When talking about heart disease prevention, often the focus is on what you shouldn’t eat: red meat, cheese, salt, too much alcohol. While removing these foods from your diet can reduce your risk of heart disease, emphasizing what you can add to your plate to better your heart is just as important – and a lot more fun.
It is well established that the billions of bacteria that reside in your gut are important for digestive health. In recent years, though, scientists have discovered that the state of health in your gut may be a window into your overall health status and risk for certain diseases down the road.
Probiotics have gotten a lot of attention in recent years as helping lay a foundation for a healthy gut. They’ve infiltrated their way into our grocery stores, and supplement makers may have you wondering if a little probiotic pill is the secret to feeling great.
Long, care-free days by the pool, popsicles, and bare feet — don’t you wish summer days could stretch into infinity?
In recent years, sugar has been deemed a major contributor to our nation’s obesity crisis, along with other health conditions. It’s true that added sugars add empty calories to one’s diet, and few of us need more of those!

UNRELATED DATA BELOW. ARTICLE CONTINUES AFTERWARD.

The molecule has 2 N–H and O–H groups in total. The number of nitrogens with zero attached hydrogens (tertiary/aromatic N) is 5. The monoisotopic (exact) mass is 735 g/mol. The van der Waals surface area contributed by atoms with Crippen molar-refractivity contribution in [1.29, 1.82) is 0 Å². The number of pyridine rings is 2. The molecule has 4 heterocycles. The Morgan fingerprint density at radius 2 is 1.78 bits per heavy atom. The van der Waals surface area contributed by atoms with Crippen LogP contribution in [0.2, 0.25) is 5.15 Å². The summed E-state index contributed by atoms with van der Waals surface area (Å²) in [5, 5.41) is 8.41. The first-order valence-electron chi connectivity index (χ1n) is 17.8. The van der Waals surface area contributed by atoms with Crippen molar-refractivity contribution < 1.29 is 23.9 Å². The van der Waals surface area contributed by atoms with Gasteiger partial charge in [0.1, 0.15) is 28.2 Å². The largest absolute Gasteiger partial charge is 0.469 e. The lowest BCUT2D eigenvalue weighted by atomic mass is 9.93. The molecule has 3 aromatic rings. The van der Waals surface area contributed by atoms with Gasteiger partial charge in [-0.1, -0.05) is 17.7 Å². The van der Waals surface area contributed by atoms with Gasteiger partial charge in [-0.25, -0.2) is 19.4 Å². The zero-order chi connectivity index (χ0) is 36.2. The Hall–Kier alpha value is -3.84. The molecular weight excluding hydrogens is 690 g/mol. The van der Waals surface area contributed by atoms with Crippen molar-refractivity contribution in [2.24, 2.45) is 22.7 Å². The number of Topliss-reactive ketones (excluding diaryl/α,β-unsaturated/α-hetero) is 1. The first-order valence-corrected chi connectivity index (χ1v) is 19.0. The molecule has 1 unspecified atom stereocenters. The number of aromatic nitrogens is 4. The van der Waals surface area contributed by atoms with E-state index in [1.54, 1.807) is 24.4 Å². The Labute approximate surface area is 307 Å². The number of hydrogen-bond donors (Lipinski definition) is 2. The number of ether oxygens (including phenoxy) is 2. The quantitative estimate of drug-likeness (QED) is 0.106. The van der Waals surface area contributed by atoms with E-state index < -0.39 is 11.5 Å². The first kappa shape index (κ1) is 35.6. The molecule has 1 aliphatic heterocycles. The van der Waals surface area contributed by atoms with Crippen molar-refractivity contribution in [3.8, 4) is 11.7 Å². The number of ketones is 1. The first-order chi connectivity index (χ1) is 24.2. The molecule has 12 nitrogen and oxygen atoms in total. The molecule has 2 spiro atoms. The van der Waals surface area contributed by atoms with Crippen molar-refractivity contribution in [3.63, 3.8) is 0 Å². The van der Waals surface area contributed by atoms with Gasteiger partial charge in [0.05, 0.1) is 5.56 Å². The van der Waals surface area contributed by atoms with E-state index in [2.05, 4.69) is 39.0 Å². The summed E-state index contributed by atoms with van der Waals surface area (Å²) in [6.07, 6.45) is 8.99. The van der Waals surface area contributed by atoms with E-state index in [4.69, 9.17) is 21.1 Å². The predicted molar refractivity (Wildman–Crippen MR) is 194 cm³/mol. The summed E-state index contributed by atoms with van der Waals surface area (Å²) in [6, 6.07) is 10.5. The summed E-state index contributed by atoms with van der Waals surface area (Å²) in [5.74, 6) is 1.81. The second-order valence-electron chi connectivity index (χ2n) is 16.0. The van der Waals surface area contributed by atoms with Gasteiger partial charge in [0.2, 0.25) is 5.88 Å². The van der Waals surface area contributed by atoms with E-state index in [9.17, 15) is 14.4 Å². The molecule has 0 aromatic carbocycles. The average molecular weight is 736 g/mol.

Staying hydrated keeps you feeling and looking your best, and in warmer months, remembering to drink water is even more important!
Eating a variety of colorful plant foods not only adds variety and texture to each meal, it has been linked to reduced risk of chronic disease, better aging, and general health and wellness.
When it comes to cancer, the stats are scary — one in two men and one in three women will get cancer sometime in their life. While that reality is daunting, don’t let it make you feel powerless.
Imagine cozying up on the couch on a cold day with a steaming cup of tea — just the thought of that is relaxing, isn’t it?
Happy New Year! A fresh, new year, full of promise, resplendent with opportunity…rife with anxiety. Let’s admit it: Many of the resolutions we all set in the New Year are goals we set every year.
Steamed broccoli is so boring, and you just can’t look at another salad. You’re about ready to smother your vegetables in butter and cheese and call it a day. Does this sound familiar?
Research shows that when comparing dietary patterns that work for weight management, there is one commonality: they emphasize whole foods and include lots of plants.